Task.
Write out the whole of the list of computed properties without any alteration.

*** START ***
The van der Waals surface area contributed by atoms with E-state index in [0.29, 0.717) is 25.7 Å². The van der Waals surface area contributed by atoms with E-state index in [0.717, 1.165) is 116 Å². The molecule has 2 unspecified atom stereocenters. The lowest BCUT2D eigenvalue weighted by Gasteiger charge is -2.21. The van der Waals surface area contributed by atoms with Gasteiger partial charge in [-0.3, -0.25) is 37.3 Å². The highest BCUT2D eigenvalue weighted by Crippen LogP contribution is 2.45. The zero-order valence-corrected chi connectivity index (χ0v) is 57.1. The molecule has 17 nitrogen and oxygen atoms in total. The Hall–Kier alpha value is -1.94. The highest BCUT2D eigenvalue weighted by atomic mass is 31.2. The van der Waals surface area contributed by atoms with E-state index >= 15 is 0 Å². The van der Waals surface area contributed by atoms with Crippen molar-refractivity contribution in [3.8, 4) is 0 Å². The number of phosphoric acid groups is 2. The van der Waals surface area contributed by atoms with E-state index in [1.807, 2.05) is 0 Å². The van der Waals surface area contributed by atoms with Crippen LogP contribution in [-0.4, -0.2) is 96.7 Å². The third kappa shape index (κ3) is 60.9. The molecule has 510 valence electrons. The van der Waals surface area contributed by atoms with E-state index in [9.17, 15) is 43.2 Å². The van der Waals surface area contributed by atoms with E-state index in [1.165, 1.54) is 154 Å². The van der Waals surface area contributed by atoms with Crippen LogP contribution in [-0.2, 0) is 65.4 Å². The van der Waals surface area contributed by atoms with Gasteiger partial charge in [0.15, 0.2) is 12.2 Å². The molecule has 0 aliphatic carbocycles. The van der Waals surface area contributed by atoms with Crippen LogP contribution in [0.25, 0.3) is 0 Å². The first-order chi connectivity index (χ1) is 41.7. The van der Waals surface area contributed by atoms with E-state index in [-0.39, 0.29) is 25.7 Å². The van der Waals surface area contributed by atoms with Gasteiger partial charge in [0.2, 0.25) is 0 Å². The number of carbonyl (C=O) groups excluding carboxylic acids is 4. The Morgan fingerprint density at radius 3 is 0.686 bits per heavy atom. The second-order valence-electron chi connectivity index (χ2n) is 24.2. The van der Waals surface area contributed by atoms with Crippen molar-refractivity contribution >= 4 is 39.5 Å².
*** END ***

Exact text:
The van der Waals surface area contributed by atoms with E-state index in [0.29, 0.717) is 25.7 Å². The van der Waals surface area contributed by atoms with E-state index in [0.717, 1.165) is 116 Å². The molecule has 2 unspecified atom stereocenters. The lowest BCUT2D eigenvalue weighted by Gasteiger charge is -2.21. The van der Waals surface area contributed by atoms with Gasteiger partial charge in [-0.3, -0.25) is 37.3 Å². The highest BCUT2D eigenvalue weighted by Crippen LogP contribution is 2.45. The zero-order valence-corrected chi connectivity index (χ0v) is 57.1. The molecule has 17 nitrogen and oxygen atoms in total. The Hall–Kier alpha value is -1.94. The highest BCUT2D eigenvalue weighted by atomic mass is 31.2. The van der Waals surface area contributed by atoms with E-state index >= 15 is 0 Å². The van der Waals surface area contributed by atoms with Crippen molar-refractivity contribution in [3.8, 4) is 0 Å². The number of phosphoric acid groups is 2. The van der Waals surface area contributed by atoms with E-state index in [1.807, 2.05) is 0 Å². The van der Waals surface area contributed by atoms with Crippen LogP contribution in [-0.4, -0.2) is 96.7 Å². The third kappa shape index (κ3) is 60.9. The molecule has 510 valence electrons. The van der Waals surface area contributed by atoms with E-state index in [9.17, 15) is 43.2 Å². The van der Waals surface area contributed by atoms with E-state index in [1.165, 1.54) is 154 Å². The van der Waals surface area contributed by atoms with Crippen LogP contribution in [-0.2, 0) is 65.4 Å². The van der Waals surface area contributed by atoms with Gasteiger partial charge in [0.15, 0.2) is 12.2 Å². The molecule has 0 aliphatic carbocycles. The van der Waals surface area contributed by atoms with Crippen LogP contribution in [0.25, 0.3) is 0 Å². The first-order chi connectivity index (χ1) is 41.7. The van der Waals surface area contributed by atoms with E-state index in [-0.39, 0.29) is 25.7 Å². The van der Waals surface area contributed by atoms with Gasteiger partial charge in [0.2, 0.25) is 0 Å². The number of carbonyl (C=O) groups excluding carboxylic acids is 4. The Morgan fingerprint density at radius 3 is 0.686 bits per heavy atom. The second-order valence-electron chi connectivity index (χ2n) is 24.2. The van der Waals surface area contributed by atoms with Crippen molar-refractivity contribution >= 4 is 39.5 Å².